Lawyers have worried for decades that they and their colleagues are failing millions of people who can't afford the representation they need. And recession-driven cuts at law firms seemed likely to make things worse.
But pro bono directors at legal nonprofits in California are seeing the opposite trend. And it's more significant than the uptick that occurred when the recession hit and jobless lawyers started volunteering
More law firms are setting up pro bono programs. Some, such as Irell & Manella, are making public service a requirement for new lawyers, notes David Daniels, pro bono director at Public Counsel Law Center in Los Angeles. He says that after a lull in 2009 and 2010, firms now are incorporating even more pro bono work into their business strategies.
Simultaneously, nonprofits are getting smarter about how they seek and use lawyers' time, says Diego Cartagena, pro bono coordinator at Bet Tzedek Legal Services in Los Angeles. Agencies are repackaging cases into bite-size pieces. They're collaborating with firms and in-house legal teams on training. And they're organizing traveling clinics to take volunteers where the need is greatest, including senior centers in the suburbs and community centers in the poorest rural areas of the Central Valley.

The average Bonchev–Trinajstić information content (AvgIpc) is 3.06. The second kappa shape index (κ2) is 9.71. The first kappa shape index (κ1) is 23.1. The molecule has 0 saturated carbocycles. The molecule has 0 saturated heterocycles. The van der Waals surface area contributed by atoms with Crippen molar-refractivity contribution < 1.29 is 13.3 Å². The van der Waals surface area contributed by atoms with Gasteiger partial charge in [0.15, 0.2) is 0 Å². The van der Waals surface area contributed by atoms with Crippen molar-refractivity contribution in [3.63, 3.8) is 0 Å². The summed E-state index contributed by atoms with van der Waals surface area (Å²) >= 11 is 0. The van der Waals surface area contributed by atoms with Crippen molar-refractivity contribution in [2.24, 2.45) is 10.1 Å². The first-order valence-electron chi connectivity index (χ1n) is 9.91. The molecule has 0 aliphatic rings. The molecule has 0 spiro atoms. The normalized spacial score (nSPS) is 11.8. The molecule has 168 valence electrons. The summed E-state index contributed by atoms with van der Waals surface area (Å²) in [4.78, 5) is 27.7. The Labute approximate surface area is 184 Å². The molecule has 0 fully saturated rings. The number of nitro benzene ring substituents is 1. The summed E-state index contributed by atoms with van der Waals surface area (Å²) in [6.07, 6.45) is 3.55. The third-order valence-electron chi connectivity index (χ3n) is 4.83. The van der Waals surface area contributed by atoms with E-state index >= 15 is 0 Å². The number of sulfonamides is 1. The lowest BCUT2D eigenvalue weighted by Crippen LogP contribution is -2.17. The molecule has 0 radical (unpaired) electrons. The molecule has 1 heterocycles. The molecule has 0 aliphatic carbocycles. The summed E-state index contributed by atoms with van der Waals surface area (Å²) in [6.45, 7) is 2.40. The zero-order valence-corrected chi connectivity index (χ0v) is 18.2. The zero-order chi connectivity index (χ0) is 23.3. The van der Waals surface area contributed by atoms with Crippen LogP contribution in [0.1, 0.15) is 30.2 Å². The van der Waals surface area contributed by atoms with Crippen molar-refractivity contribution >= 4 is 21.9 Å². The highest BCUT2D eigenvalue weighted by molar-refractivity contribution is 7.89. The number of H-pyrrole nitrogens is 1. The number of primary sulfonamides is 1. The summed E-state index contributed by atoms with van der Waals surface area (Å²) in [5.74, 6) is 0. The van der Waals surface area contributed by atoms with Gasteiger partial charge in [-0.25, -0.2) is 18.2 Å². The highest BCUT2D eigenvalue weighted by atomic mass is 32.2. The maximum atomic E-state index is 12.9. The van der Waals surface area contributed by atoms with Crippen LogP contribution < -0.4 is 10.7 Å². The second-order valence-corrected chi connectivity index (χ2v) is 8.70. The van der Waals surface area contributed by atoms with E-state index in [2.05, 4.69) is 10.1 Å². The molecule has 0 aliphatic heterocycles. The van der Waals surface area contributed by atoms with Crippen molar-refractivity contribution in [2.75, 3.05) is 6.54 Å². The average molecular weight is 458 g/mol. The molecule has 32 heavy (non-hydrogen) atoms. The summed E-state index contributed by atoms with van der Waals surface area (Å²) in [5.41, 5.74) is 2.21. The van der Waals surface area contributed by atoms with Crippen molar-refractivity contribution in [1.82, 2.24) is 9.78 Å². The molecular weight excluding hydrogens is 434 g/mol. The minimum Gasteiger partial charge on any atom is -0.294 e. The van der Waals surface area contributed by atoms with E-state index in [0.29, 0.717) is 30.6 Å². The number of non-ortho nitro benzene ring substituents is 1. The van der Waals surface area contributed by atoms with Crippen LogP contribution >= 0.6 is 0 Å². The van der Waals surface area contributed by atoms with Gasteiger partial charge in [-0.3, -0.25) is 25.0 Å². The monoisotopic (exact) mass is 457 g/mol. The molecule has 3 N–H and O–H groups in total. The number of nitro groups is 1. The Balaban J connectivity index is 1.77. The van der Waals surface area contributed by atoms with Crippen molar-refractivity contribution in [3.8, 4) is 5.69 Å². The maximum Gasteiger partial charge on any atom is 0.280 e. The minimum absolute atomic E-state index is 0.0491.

Both the American Bar Association and California's State Bar encourage their members to volunteer at least 50 hours a year. A new ABA poll found that in 2011 the recession had led 20 percent of the responding attorneys to do more pro bono work, while only 13 percent did less. A State Bar survey found that in the same year, 30 percent of California lawyers logged 51 or more pro bono hours. And a proposal is afoot to require pro bono work of all new members.
David A. Lash, managing counsel for pro bono services at O'Melveny & Myers in Los Angeles and a consultant on the ABA report, lauds volunteering as a tool for training and recruiting. But a more emotional connection may be driving the increase. "There were so many people injured and affected by this last economic crisis," Daniels says, "that it is simply impossible to overlook the need."